Two key advantages of fossil fuels are the energy density of the fuel itself and the ease of storing energy that a molecule based fuel offers. Most homes have a huge energy store sitting in the car gasoline tank in the garage, or perhaps in an LPG / propane tank in another part of the house. The ease of storage makes transport relatively simple, with everything from passenger cars to A380 planes dependent on the need to carry fuel with them. But as the shift away from fossil fuels gathers pace and electricity grows in importance as the energy carrier of choice, one critical technology emerges that we all already use but will grow in size and scale – battery storage. We need batteries to store electricity for portable use and to store electricity at city level scale to manage the power grid, particularly as intermittent renewable sources become prevalent.
Battery technology dates back to around 1800, but domestic batteries were made popular over 100 years ago with the introduction of the AA battery in 1907 by the American Ever Ready Company, following on from their successful D cell flashlights. Today, we use batteries for a variety of household devices, but battery use across society is set to expand rapidly as the energy transition gathers pace. Further, as battery technology improves, these handy energy stores are making their way into more and more devices and applications.
In 2010, global battery production was less than 5 GWh, but with the arrival of the electric car and the growth in grid storage, production in 2020 was nearly 400 GWh (Source: Wood Mackenzie). There is also a significant and growing pipeline of Gigafactory projects, with manufacturing capacity around 1.3 TWh by 2030 based on known and expected projects. But what about the demand potential?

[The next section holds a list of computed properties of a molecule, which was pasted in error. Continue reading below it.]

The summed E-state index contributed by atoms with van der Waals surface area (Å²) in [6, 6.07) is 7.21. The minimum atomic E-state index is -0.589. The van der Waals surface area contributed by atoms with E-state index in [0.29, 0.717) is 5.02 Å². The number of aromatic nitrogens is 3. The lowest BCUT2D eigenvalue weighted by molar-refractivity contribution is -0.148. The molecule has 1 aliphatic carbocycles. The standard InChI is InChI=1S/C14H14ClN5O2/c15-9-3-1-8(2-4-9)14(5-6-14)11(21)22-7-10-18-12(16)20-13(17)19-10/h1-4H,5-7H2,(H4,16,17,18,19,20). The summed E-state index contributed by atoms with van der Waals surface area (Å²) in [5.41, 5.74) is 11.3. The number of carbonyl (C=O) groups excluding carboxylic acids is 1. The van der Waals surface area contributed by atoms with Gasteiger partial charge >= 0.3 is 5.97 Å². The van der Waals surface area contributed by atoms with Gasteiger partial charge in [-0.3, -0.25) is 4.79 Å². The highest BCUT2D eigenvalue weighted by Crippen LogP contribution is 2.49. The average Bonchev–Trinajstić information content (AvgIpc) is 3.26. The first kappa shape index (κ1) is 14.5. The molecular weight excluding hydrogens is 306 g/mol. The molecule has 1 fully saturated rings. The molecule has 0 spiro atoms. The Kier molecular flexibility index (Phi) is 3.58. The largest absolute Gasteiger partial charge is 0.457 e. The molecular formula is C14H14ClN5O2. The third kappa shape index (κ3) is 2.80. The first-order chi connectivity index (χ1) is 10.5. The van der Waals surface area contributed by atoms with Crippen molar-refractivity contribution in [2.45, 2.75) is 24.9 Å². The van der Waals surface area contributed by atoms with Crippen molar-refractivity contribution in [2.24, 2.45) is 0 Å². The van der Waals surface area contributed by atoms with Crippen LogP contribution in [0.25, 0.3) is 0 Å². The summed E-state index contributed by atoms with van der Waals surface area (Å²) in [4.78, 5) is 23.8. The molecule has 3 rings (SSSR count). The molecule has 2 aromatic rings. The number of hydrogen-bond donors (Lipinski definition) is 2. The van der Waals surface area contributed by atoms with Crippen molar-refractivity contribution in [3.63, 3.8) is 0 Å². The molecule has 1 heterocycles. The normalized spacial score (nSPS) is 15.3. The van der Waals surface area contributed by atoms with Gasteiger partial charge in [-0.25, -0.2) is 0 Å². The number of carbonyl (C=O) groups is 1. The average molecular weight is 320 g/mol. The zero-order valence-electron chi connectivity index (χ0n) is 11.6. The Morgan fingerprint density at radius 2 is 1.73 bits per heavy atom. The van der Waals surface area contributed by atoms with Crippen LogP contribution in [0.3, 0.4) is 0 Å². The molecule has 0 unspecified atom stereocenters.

Numerous auto manufacturers have signalled their intent to bring internal combustion engine (ICE) passenger car manufacturing to an end, with dates between 2030 and 2040 often cited for the full switch to electric vehicles (EV). As a stretch, let’s assume that all passenger ICE production ends by 2035, which by then might mean 70 million EVs produced globally per year. If each car requires an 80 kWh battery, then that’s 5.6 TWh of new capacity required each year. Although recycling of batteries and battery components will eventually change the manufacturing landscape, that won’t be the case in the first half of the 2030s. At that time the availability of material for recycling will be the result of production today, which is a tiny fraction of our assumed production in 2035.
Grid storage requirements are a significant unknown. In a report published earlier this year by the research firm Frost & Sullivan, they predict additional global grid battery storage capacity additions will likely reach 135 GWh (0.14 TWh) in the next nine years from the 8.5GWh annual capacity additions that were recorded last year. But capacity additions are scaling rapidly, with the much talked about Tesla installed 100 MWh facility in South Australia in 2016 now easily eclipsed by multiple 300-400 MWh projects. In a 2020 study released by RethinkX, they estimated that for areas of the United States, a shift to 100% wind and solar would require some 40-90 average demand hours of battery storage. In 2020 US electricity demand was 4300 TWh, which would imply around 30 TWh of battery storage. However, it is possible that there is overlap between grid storage and EV storage, which by 2035 might have reached 12 TWh sitting in US garages and at charging points (assuming at least 50% EV penetration by then).